The tumultuous year saw the large decline in William Hill’s online segment largely offset by a resurgence in retail. The company’s retail revenue rose 52.7% year-on-year to £514.2m. The operator said this resulted from the return to normal trading levels in the aftermath of the Covid-19 pandemic.
In contrast, William Hill’s UK online business saw a 19.0% decline in revenue to £509.1m. The operator put this down to both the return of retail and enhanced customer safety checks in anticipation of the government’s gambling reform white paper.
The imposition of regulatory measures and the company’s exit from the Dutch market also hit the operator’s international online business. Revenue from these activities fell 23.1% to £212.0m.
Despite its overall reduced revenue, the business reported a rise in its adjusted earnings before interest, taxes, depreciation or amortisation (EBITDA), almost entirely resulting from the operator’s recovery in the retail segment.
The company reported a total operating loss of £31.0m for 2022. Despite this, the group announced a profit of £168.4m, largely a consequence of a one-off foreign exchange gain.
William Hill attempts to cut costs
William Hill made a concerted effort to cut costs in 2022. While the business’ cost of sales remained broadly similar at £383.7m, the company saw reductions in its other expenses.
Its marketing expenses fell by 30.5% to £151.1m. The operator also reduced its operating expenses by another 6.7% to £583.5m.
However, the costs of the deal – in addition to the increase in legal costs for 2022 – led to a rise in exceptional costs from £99.4m to £148.7m.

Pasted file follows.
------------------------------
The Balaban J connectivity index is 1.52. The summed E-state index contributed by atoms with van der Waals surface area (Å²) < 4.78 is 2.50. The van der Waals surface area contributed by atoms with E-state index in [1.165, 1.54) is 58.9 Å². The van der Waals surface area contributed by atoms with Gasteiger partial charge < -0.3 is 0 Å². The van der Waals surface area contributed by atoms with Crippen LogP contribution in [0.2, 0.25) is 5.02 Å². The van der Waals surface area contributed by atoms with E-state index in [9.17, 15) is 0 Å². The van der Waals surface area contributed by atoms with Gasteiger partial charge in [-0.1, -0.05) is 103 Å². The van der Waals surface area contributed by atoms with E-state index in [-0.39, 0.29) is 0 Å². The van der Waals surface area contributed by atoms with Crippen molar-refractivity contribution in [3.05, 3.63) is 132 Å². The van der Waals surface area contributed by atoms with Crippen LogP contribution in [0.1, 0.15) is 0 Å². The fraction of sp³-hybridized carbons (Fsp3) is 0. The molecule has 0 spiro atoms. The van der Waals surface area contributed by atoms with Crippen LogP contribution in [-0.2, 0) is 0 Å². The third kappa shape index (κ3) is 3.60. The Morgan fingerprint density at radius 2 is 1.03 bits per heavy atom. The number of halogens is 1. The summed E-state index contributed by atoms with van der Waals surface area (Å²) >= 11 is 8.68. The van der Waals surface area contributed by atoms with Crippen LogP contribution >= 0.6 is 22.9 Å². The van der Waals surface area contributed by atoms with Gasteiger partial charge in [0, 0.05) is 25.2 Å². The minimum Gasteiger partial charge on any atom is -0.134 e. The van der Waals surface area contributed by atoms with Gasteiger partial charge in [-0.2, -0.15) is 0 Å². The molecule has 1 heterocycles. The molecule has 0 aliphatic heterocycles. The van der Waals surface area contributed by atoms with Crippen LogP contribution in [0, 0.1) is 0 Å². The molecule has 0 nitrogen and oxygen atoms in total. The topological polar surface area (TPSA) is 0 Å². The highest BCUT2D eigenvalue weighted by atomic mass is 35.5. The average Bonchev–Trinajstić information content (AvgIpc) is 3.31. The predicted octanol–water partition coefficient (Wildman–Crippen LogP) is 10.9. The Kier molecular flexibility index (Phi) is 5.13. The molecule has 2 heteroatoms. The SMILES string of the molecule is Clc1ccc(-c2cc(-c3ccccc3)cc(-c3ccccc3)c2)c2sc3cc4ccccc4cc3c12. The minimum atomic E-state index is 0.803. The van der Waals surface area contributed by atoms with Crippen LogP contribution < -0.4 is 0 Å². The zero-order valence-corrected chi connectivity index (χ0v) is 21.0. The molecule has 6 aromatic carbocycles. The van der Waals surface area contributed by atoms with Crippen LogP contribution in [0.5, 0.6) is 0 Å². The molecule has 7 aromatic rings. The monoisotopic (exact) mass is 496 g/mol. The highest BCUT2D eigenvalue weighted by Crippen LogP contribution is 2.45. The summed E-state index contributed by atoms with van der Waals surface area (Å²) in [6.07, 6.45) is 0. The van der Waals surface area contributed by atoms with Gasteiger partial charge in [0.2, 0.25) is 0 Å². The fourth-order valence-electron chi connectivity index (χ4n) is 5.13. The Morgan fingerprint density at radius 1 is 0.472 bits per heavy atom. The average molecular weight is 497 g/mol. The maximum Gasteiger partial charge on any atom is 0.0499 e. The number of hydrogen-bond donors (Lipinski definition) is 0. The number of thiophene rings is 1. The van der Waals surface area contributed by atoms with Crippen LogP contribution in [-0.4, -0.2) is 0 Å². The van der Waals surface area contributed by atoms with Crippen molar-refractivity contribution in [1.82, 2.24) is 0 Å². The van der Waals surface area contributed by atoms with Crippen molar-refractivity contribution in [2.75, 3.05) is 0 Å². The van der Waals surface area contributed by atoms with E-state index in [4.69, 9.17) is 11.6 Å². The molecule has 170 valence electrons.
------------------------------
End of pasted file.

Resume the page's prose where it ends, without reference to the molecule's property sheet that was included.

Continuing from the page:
In July 2022, 888 finalised its purchase of William Hill’s non-US business. Following the completion of the £1.95bn transaction, 888 has attempted to integrate the two businesses into a single entity.
William Hill says there are now plans to migrate the business to a single technology platform for the delivery of the group’s content. William Hill said Satty Bhens, chief technology and product officer, is responsible for this work.
Following the completion of the deal, rising interest rates made it harder for 888 to service the debt it took on in order to get the acquisition over the line.
As such, the company announced in December 2022 it would be tapping into the debt capital markets to finance €200m of acquisition debt.
These financial difficulties were followed in January with regulatory issues, when the business suspended its Middle Eastern VIP account pending an investigation into the company’s failure to follow anti-money laundering procedures.
The incident also led to the resignation of 888 CEO Itai Pazner.
As a result, 888’s share price fell nearly 70% from July 2022 to a nadir of £52 per share in late March 2023.
Since then, 888 shares have experienced a resurgence, largely driven by last month’s news that a number of former GVC executives – including former CEO Kenny Alexander – would be investing in the business through their FS Group vehicle.